At nearly 80, Willie Nelson remains impressively prolific: lots of songs, lots of kids and, fittingly, lots of autobiographies. The country singer's latest memoir is called Roll Me Up and Smoke Me When I Die, after a song on his Heroes album, released earlier this year. Nelson says those seeking earth-shattering revelations about his life should look elsewhere; that wasn't his intention in writing the book.
This week three of the best pieces of music writing spoke to the conversations happening between musicians and the people heavily engaged with their work — Bowie reaching out to Scott Walker, Kendrick Lamar anticipating listeners' reactions to his songs and the cementing of hip-hop as the "lingua franca" of men's wear.
Originally published on Tue November 20, 2012 4:03 pm
It's no wonder that pianist Bill Charlap loves the music that has come to be called The Great American Songbook — the songs of great Tin Pan Alley composers such as Jerome Kern, George Gershwin and Irving Berlin. He grew up with it. Charlap was born and raised in New York, the son of Moose Charlap (a Broadway composer) and Sandy Stern, a self-described "popular singer with jazz overtones."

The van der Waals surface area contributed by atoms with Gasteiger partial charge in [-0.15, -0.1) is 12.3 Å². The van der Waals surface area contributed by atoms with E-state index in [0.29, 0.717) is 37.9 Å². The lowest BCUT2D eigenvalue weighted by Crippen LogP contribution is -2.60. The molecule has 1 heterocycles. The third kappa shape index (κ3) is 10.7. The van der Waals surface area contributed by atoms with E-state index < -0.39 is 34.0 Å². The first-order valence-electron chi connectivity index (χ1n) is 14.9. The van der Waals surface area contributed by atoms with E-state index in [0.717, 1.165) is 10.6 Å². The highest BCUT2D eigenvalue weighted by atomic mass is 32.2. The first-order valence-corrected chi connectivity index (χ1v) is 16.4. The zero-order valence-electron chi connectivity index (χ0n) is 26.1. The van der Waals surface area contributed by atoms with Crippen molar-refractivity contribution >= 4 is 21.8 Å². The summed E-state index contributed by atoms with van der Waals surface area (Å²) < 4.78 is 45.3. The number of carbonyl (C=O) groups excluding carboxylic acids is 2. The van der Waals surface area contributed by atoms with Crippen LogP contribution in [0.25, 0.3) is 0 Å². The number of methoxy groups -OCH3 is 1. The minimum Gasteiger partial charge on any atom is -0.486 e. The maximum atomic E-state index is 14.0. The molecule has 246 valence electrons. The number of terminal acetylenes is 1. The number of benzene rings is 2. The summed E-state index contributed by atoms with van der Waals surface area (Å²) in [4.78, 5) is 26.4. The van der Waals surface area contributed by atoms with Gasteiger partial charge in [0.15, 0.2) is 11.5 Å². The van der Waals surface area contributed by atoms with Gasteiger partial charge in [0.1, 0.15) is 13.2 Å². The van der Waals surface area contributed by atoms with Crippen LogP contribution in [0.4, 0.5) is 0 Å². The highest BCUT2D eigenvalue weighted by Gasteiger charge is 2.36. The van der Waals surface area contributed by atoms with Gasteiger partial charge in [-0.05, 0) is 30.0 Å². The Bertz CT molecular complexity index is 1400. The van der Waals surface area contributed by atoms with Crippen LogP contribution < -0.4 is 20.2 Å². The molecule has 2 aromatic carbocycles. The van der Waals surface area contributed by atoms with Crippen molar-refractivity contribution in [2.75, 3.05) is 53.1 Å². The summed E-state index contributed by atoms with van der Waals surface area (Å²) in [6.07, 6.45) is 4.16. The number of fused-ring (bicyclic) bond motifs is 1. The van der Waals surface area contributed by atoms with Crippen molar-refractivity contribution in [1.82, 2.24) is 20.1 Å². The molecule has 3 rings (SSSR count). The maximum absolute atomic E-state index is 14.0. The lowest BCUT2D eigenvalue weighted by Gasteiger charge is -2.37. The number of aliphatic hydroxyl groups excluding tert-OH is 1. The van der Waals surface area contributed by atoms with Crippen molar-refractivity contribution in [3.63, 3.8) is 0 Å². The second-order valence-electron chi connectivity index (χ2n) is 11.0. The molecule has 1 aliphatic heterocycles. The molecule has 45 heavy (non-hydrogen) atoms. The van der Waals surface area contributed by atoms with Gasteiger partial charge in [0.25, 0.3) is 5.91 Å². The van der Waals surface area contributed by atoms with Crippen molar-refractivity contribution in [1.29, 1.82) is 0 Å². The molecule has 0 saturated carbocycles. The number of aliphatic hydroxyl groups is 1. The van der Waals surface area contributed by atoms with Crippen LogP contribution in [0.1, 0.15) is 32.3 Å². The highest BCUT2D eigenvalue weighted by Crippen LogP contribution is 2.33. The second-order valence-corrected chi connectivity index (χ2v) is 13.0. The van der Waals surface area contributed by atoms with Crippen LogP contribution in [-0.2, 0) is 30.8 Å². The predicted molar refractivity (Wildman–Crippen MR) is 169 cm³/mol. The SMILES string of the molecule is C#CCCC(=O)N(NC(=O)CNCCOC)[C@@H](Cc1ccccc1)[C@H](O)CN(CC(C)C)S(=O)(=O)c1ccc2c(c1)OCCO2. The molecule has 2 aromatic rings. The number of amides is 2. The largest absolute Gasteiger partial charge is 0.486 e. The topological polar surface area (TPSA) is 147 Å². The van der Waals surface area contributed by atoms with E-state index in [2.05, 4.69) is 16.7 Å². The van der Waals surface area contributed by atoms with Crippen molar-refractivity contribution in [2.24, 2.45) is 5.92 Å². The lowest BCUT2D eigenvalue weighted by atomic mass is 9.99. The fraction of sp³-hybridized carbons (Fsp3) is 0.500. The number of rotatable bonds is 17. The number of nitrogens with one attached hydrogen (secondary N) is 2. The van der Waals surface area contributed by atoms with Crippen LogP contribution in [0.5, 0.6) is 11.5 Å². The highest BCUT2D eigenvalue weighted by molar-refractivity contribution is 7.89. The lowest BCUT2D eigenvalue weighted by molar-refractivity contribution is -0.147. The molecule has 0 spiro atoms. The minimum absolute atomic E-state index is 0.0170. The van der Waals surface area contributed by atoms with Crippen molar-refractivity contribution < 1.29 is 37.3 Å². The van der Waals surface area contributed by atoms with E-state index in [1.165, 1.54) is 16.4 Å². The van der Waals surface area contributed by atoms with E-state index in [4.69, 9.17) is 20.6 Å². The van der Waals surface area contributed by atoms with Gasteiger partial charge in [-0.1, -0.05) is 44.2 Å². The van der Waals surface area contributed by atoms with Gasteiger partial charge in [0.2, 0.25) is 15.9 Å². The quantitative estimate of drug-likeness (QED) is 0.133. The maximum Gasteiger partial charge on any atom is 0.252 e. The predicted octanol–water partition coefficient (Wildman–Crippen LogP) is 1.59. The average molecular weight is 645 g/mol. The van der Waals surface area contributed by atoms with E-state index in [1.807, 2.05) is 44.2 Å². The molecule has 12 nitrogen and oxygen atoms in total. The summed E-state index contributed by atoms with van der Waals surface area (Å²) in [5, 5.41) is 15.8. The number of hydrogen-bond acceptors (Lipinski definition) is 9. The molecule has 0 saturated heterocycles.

Canadian singer-songwriter Doug Paisley makes his first appearance on Mountain Stage, recorded live on the campus of Ohio University in Athens. Born in Toronto, Paisley makes music steeped in North American history and tradition. He spent 10 years on the road playing and singing in a Stanley Brothers tribute band, as well as working with another project called Live Country Music.
Originally published on Mon January 28, 2013 2:03 pm
Father John Misty is a character — literally. A persona invented by singer-songwriter Josh Tillman, Father John Misty is there to showcase Tillman's rock-friendly side. In 2008, Tillman joined the Seattle folk-rock band Fleet Foxes as its drummer. After leaving the band at the beginning of the year, he loaded his van and hit the road.